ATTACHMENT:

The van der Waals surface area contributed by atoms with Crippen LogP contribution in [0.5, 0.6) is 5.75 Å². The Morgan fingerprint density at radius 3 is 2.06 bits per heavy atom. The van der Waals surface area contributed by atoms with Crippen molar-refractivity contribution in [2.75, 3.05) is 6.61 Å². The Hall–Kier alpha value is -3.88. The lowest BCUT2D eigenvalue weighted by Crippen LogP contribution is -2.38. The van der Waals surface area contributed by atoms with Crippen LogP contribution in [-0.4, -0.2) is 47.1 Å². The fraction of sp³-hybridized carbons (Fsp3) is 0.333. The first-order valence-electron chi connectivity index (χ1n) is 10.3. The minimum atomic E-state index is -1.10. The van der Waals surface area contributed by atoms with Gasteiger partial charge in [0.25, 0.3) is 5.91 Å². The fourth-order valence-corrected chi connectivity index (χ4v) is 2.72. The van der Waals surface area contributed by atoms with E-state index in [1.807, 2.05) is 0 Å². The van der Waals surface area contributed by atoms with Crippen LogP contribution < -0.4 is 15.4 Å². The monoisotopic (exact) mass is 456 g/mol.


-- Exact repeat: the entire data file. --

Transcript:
The van der Waals surface area contributed by atoms with Crippen LogP contribution in [0.5, 0.6) is 5.75 Å². The Morgan fingerprint density at radius 3 is 2.06 bits per heavy atom. The van der Waals surface area contributed by atoms with Crippen molar-refractivity contribution in [2.75, 3.05) is 6.61 Å². The Hall–Kier alpha value is -3.88. The lowest BCUT2D eigenvalue weighted by Crippen LogP contribution is -2.38. The van der Waals surface area contributed by atoms with Crippen LogP contribution in [-0.4, -0.2) is 47.1 Å². The fraction of sp³-hybridized carbons (Fsp3) is 0.333. The first-order valence-electron chi connectivity index (χ1n) is 10.3. The minimum atomic E-state index is -1.10. The van der Waals surface area contributed by atoms with Gasteiger partial charge in [0.25, 0.3) is 5.91 Å². The fourth-order valence-corrected chi connectivity index (χ4v) is 2.72. The van der Waals surface area contributed by atoms with E-state index in [1.807, 2.05) is 0 Å². The van der Waals surface area contributed by atoms with Crippen LogP contribution < -0.4 is 15.4 Å². The monoisotopic (exact) mass is 456 g/mol.